9. Mr. Ghosh contends that if a person is allowed to function as such without the approval of the Central Government his functioning will be contrary to the spirit of the said section. No doubt there is some substance in the contention of Mr. Ghosh but in view of the plain language of Section 269(2) read in juxtaposition with the other provisions of the Act, as stated hereinbefore, I am unable to accept the contention of Mr. Ghosh.

10. In the case of Sales-Malic Ltd., [1959] 1 WLR 1005 (QB), a similar question cropped up while interpreting Section 21 of the Betting and Lotteries Act, 1934, which declared all lotteries to be unlawful. In that case, the company was prosecuted for installing and maintaining a machine to conduct a lottery and was prosecuted under the above section. It was contended on behalf of the company that Section 21 of the Betting and Lotteries Act, 1934, did not create a substantive offence but was merely declaratory of the law. The prosecutor on the other hand contended, that Section 21 by implication created an offence for which the penalties prescribed by the Act, could be inflicted. In negativing the contention of the prosecutor, Lord Parker C.J., speaking on behalf of the court, observed that Section 21 did not create an offence but it was only a declaration that all lotteries were unlawful.

11. The case of Raghunath Swarup [1968] Cr. LJ 670 ; [1967] 37 Comp Cas 802 (All) at p. 803, decided the identical question which falls for determination in this case with these words:

' All that Section 269(2) of the Companies Act does is that it prevents the re-appointment of a person as a managing or whole-time director forthe first time after the commencement of the Companies (Amendment) Act, 1960, from taking effect, i.e., from being operative in law, unless approved by the Central Government, and there is nothing in the section which contains any prohibition directed against acting or purporting to act under such a re-appointment. Before an act can be regarded as an offence there must be a specified statutory prohibition against the commission of the act and such a prohibition is entirely lacking in Section 269(2) of the Companies Act.'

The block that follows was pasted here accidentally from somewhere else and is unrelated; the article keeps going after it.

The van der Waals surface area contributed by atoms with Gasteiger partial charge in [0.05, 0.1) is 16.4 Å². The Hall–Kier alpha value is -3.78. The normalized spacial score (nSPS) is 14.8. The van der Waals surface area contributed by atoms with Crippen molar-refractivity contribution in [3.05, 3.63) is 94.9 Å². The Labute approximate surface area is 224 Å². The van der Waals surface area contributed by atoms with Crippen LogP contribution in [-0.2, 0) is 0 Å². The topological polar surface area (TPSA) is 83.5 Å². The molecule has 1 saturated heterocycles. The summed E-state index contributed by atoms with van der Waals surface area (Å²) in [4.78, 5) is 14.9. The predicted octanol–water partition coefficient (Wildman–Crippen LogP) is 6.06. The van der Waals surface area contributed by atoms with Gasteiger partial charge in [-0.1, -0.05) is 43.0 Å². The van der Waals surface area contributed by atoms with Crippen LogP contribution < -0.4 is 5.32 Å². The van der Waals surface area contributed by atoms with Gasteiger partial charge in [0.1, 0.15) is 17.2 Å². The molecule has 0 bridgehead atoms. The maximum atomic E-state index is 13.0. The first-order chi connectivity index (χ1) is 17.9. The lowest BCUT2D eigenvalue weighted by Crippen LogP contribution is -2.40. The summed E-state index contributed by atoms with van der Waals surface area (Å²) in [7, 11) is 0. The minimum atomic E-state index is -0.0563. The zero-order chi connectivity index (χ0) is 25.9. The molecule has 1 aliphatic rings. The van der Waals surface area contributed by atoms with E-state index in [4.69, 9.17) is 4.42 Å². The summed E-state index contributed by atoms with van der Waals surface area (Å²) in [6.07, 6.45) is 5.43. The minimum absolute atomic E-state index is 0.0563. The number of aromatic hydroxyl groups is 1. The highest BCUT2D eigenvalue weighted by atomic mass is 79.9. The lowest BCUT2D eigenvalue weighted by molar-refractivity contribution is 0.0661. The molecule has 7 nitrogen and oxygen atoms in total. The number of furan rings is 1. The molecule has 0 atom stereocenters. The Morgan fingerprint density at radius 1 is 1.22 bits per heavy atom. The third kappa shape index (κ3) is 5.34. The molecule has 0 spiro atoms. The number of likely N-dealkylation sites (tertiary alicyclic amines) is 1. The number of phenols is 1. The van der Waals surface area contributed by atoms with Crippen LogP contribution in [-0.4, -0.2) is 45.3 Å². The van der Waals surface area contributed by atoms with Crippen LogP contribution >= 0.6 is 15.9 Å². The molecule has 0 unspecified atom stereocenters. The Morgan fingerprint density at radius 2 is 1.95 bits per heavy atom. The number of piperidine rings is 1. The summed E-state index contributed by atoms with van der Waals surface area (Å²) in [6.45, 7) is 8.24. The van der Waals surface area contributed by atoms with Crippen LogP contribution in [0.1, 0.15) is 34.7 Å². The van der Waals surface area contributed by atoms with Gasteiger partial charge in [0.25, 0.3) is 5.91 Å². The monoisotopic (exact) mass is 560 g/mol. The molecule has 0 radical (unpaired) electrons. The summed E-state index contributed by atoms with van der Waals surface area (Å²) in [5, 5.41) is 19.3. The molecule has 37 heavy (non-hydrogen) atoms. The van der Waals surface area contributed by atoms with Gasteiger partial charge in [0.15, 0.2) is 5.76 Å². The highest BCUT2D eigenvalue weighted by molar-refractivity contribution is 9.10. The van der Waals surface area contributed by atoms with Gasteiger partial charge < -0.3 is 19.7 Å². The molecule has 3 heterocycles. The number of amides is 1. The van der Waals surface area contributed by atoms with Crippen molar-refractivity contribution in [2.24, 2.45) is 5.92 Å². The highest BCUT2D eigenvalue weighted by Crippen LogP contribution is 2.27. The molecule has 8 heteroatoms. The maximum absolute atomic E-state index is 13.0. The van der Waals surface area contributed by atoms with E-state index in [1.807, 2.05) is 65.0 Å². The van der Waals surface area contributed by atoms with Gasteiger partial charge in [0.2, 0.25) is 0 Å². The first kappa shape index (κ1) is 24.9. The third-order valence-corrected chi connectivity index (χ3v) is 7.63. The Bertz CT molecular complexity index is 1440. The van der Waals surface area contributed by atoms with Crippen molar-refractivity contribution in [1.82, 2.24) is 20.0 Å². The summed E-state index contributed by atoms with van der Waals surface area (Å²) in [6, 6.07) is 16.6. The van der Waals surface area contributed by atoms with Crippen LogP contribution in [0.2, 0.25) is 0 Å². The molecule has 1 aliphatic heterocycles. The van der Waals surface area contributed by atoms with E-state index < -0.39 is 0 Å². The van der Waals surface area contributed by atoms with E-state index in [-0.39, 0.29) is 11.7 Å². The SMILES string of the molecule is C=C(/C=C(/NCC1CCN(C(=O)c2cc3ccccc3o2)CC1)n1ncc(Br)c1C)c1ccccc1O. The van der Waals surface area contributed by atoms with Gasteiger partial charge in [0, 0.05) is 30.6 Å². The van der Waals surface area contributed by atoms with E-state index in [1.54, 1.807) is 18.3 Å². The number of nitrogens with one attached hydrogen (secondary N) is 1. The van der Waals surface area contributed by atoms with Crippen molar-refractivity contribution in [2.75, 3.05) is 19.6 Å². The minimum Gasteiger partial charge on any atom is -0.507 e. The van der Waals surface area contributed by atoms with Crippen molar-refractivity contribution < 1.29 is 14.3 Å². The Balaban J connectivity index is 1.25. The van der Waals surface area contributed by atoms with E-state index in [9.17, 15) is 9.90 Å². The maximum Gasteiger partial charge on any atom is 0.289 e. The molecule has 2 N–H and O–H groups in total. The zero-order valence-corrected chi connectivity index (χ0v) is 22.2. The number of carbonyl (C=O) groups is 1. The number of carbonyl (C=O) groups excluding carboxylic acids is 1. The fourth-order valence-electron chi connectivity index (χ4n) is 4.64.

It was further held therein (p. 304):

' Section 629A does not create any offence and only provides penalty for such contraventions of the Act for which no specific penalty has been provided elsewhere. Section 629A of the Act presupposes a contravention of the provisions of the Act and there can be a contravention only when there is a direction or prohibition. As we have already observed Section 269(2) of the Companies Act contains no direction or prohibition and Section 629A does not, therefore, have any application.'

12. I am in respectful agreement with the views expressed in the above two cases and I hold that Section 269(2) is only declaratory and does not create an offence. I am not unmindful that this view of mine may permit a director of a company to function without prior approval of the Central Government but the plain language of Section 269(2) compels me to take the above view.

13. As Section 269(2) of the Act does not create any offence, the question whether it creates a continuing offence or the bar of limitation under Section 468, Cr. P C, applies does not arise. The application accordingly fails and the rule, is discharged.